A 1-year-old boy in a stroller was killed by a shot to the stomach at a cookout in Bedford Stuyvesant, Brooklyn, on July 12;

At least eight children were killed in drive-bys nationally over the 2020 Fourth of July weekend, including 8-year-old Secoriea Turner, who was in a car with her mother in Atlanta trying to inch past a barricade illegally erected by Black Lives Matter protesters.

And so it goes on, week after week, death after death, with no solutions offered other than calls for more laws in places that already have laws no one follows. Only the police could fix this problem by enforcing the law, but they are under siege and not going to take additional risks. While Ramos was still in a classroom with dead, dying, and a few live kids, the police waited in the hallway. Finally, Border Patrol agents forced their way into the room and killed Ramos. When kid lives were on the line, ‘officer safety’ was the overriding concern. Would police officers just 20 years ago have made the same call?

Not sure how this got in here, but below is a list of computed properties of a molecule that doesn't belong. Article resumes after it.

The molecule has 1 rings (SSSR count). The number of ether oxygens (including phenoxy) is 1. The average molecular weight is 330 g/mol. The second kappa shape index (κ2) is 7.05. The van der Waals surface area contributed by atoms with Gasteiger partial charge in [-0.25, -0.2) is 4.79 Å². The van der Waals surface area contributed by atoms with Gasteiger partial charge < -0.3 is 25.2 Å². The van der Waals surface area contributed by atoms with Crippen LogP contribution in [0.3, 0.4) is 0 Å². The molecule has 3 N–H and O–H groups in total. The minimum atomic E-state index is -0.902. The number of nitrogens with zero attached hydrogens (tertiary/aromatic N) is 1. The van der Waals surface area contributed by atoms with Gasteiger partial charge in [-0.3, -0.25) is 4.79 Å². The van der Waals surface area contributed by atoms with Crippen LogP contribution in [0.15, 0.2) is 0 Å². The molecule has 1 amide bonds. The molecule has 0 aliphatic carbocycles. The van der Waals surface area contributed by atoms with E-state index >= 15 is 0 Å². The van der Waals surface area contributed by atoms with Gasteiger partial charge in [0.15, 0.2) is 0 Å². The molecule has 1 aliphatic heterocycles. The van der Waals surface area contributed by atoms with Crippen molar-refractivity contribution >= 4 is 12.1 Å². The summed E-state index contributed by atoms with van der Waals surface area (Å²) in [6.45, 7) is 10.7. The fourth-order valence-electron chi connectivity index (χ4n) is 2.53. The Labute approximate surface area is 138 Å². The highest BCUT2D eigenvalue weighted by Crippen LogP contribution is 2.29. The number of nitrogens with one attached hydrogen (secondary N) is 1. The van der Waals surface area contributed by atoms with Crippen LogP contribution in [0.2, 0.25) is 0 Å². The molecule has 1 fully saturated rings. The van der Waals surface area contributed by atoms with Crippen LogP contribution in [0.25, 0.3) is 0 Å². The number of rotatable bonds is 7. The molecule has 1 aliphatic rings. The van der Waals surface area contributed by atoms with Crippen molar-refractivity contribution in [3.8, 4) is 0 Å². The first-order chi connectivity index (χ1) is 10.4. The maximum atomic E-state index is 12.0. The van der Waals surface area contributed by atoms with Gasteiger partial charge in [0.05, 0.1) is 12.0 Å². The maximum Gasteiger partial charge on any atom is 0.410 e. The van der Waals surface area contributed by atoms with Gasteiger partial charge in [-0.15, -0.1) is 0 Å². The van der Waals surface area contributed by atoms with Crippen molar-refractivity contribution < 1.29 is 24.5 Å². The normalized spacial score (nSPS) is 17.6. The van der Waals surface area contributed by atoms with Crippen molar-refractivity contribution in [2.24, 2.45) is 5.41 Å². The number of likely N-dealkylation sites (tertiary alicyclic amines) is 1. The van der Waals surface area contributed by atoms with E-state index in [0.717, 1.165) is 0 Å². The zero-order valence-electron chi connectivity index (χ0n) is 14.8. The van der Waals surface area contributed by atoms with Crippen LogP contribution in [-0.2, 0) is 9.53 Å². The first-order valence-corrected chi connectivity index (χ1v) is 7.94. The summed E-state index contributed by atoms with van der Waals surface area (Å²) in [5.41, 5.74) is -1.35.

The fact is, our culture had changed. Very few young men these days are ready for any serious responsibility at 18. The solution is cultural, like so many other things. Strong and good men raise strong boys to be strong and good men, and such men can own weapons, vote, drink, marry, parent, and do good in the world. Less such men, we flounder.  Ramos was from a poor family and there is no evidence of a strong male figure in his life. No one coached him up to male adulthood. Press reports are laden with accusations that he was “evil,” but the problem isn’t so mysterious. He was lost and angry. A young man just like him will be heard from in due course until our culture finds a place for him, and politicians like “Beto” cease to view guns as a political opportunity. 

Beto at the press conference regarding the Uvalde shooter
Nixon signs the 26th Amendment